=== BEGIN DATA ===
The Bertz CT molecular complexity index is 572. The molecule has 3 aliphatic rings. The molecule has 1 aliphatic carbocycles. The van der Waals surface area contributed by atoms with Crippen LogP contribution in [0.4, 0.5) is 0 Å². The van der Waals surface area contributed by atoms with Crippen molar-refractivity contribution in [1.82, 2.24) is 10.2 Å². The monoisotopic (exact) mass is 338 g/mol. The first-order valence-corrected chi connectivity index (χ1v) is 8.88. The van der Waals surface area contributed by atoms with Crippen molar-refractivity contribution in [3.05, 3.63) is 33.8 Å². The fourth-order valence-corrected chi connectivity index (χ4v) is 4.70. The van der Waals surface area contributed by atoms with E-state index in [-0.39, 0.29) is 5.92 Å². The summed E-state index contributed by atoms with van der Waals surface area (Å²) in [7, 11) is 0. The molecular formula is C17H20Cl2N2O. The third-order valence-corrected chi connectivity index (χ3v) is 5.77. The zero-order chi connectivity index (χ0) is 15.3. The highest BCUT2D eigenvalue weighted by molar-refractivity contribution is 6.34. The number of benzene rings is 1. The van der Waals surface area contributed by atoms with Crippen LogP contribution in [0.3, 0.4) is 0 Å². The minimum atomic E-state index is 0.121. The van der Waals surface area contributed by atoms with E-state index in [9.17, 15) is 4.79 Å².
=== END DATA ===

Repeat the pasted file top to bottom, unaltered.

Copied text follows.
The Bertz CT molecular complexity index is 572. The molecule has 3 aliphatic rings. The molecule has 1 aliphatic carbocycles. The van der Waals surface area contributed by atoms with Crippen LogP contribution in [0.4, 0.5) is 0 Å². The van der Waals surface area contributed by atoms with Crippen molar-refractivity contribution in [1.82, 2.24) is 10.2 Å². The monoisotopic (exact) mass is 338 g/mol. The first-order valence-corrected chi connectivity index (χ1v) is 8.88. The van der Waals surface area contributed by atoms with Crippen molar-refractivity contribution in [3.05, 3.63) is 33.8 Å². The fourth-order valence-corrected chi connectivity index (χ4v) is 4.70. The van der Waals surface area contributed by atoms with E-state index in [-0.39, 0.29) is 5.92 Å². The summed E-state index contributed by atoms with van der Waals surface area (Å²) in [7, 11) is 0. The molecular formula is C17H20Cl2N2O. The third-order valence-corrected chi connectivity index (χ3v) is 5.77. The zero-order chi connectivity index (χ0) is 15.3. The highest BCUT2D eigenvalue weighted by molar-refractivity contribution is 6.34. The number of benzene rings is 1. The van der Waals surface area contributed by atoms with Crippen LogP contribution in [0.3, 0.4) is 0 Å². The minimum atomic E-state index is 0.121. The van der Waals surface area contributed by atoms with E-state index in [9.17, 15) is 4.79 Å².